Is India the New China?
As the Indian central bank Governor Raghuram Rajan reviewed Indian interest rates for the final time this year it has become clear that India’s economy grew faster than anyone estimated and significantly its growth rate has now overtaken China.
Gross domestic product rose 7.4 percent in July-September from a year earlier, after a 7 percent expansion the previous quarter, the Central Statistics Office said in a statement in New Delhi on Monday. The median of 44 economist estimates in a Bloomberg survey was 7.3 percent. China grew 6.9 percent in the same period, while Russia contracted 4.1 percent and Brazil is forecast to shrink 4.2 percent.
India’s world-beating pace supports the case for Rajan to hold rates after cutting them this year by the most since 2009. It also offers respite to Prime Minister Narendra Modi, who’s struggling to push key economic bills through parliament. India’s stocks and currency are among Asia’s worst performers over the past month as investors become impatient with the pace of reforms.
"There are positive signs as there is an economic recovery and manufacturing is growing strongly," said Prasanna Ananthasubramanian, chief economist at ICICI Securities Primary Dealership in Mumbai. "The RBI is not going to cut rates because they have already been cut and are waiting for the transmission."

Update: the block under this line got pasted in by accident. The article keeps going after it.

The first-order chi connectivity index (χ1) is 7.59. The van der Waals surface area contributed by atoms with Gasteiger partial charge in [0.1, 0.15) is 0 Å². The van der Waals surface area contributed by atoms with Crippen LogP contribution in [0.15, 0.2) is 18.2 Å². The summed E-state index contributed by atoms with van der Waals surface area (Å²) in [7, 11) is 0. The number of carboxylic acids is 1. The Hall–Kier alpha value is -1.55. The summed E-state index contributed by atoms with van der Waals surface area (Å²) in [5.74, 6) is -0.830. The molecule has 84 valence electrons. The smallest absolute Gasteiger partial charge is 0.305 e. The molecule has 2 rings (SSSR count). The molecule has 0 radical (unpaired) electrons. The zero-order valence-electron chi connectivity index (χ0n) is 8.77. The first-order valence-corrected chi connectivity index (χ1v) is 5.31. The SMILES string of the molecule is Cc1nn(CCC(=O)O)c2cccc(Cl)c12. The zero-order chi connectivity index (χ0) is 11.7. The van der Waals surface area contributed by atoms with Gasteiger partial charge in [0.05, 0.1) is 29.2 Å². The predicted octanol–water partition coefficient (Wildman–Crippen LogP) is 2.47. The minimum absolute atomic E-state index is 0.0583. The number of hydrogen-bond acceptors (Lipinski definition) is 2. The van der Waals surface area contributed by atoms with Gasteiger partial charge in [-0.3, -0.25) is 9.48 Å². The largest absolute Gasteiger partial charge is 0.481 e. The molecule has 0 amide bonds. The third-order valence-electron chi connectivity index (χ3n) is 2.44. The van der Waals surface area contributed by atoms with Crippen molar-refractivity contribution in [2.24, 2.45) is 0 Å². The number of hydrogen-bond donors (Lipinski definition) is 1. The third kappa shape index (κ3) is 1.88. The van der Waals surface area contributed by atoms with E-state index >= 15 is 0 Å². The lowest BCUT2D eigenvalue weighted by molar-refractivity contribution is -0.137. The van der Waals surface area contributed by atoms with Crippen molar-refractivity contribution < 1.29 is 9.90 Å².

One of Modi’s bills stuck in parliament proposes a national sales tax, which aims to simplify a byzantine tax structure and create a single market among India’s 1.3 billion people for the first time.
The goods and services tax, known as GST, is crucial to boosting revenue as a proposed pay increase for government staff puts Modi’s deficit-reduction goals in jeopardy. The shortfall reached 74 percent of the full-year goal in the first seven months itself, data showed on Monday.
“The increased salaries may hamper the government’s planned shift from more current expenditure to more capital expenditure," said Indranil Pan, chief economist with IDFC Ltd. That threatens Modi’s plan to rely on public investment to kickstart a recovery while private companies battle high debt, he said.
Gross value added -- a component of GDP closely watched by Rajan -- rose 7.4 percent in April-September from a year earlier, matching the forecast, after a 7.1 percent increase in the previous quarter.
Manufacturing output rose 9.3 percent during the period, financial services 9.7 percent, and trade and hotels grew 10.6 percent. India’s electricity and gas production rose 6.7 percent while the construction sector expanded 2.6 percent.
The Indian economy and companies that access it are certainly going to be ones to watch in 2016.